Hypersensitivity side effects have included responses in the form of an inflammatory reaction (fever, chills, nausea, vomiting, hypotension) in 10% of patients with agammaglobulinemia or severe hypogammaglobulinemia who have not received IGIV within 8 weeks or who have never received IGIV. True anaphylaxis, rarely resulting in death, has been reported.
Anaphylaxis has occurred more frequently in patients with previous severe hypersensitivity reactions to IGIV, but has been reported in patients without a history of IGIV allergy. Patients previously sensitized to antibodies, such as IgA, may be at increased risk for immediate hypersensitivity reactions. Epinephrine, oxygen, IV antihistamines, and IV corticosteroids should be immediately available as such reactions can occur seconds to hours after the initiation of the infusion.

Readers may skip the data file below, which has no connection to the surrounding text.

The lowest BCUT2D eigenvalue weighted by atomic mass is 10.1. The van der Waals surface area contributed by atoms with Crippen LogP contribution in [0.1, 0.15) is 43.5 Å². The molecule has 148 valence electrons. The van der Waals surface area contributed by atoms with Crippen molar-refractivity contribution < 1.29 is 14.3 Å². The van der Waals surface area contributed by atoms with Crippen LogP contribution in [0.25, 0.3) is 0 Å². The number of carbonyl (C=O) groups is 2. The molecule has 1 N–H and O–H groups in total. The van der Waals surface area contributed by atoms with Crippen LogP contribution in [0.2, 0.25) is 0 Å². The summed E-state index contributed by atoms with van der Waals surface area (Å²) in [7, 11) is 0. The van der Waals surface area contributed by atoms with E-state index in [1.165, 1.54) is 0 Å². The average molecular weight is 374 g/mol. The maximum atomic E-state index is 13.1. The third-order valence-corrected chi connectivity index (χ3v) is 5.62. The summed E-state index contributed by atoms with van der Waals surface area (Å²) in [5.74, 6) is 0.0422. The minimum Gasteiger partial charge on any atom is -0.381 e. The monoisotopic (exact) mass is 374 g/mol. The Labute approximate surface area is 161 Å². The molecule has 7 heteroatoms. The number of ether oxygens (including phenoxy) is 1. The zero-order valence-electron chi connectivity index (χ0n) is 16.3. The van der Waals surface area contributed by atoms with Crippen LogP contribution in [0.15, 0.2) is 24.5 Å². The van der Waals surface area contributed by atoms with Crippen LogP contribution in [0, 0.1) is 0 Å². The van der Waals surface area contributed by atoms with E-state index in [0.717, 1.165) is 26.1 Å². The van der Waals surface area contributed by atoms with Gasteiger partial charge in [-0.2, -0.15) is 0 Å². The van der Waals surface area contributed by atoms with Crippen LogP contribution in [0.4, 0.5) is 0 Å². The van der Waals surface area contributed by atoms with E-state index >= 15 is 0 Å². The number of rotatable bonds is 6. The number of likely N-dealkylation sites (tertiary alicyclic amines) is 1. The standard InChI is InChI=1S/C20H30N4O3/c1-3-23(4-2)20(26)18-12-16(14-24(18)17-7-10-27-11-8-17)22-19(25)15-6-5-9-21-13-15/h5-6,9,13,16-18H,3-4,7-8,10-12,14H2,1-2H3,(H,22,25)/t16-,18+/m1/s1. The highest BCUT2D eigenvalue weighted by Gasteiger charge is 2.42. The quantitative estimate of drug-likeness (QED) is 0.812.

Limited data suggest that a history of migraine headaches may be associated with an increased risk of aseptic meningitis syndrome.
Nervous system side effects have been reported rarely. Mild, post infusion headache has been reported in 2% of patients with Immune Thrombocytopenic Purpura (ITP) who received dosages equal to or greater than 0.4 g/kg/day. An Aseptic Meningitis Syndrome (AMS), primarily associated with dosages greater than 2 g/kg, has occasionally been reported. Discontinuation of IGIV has resulted in AMS resolution without sequelae. Rarely, seizures have been reported.
Metabolic side effects have been reported rarely. Hyponatremia has been reported in products containing 10% maltose.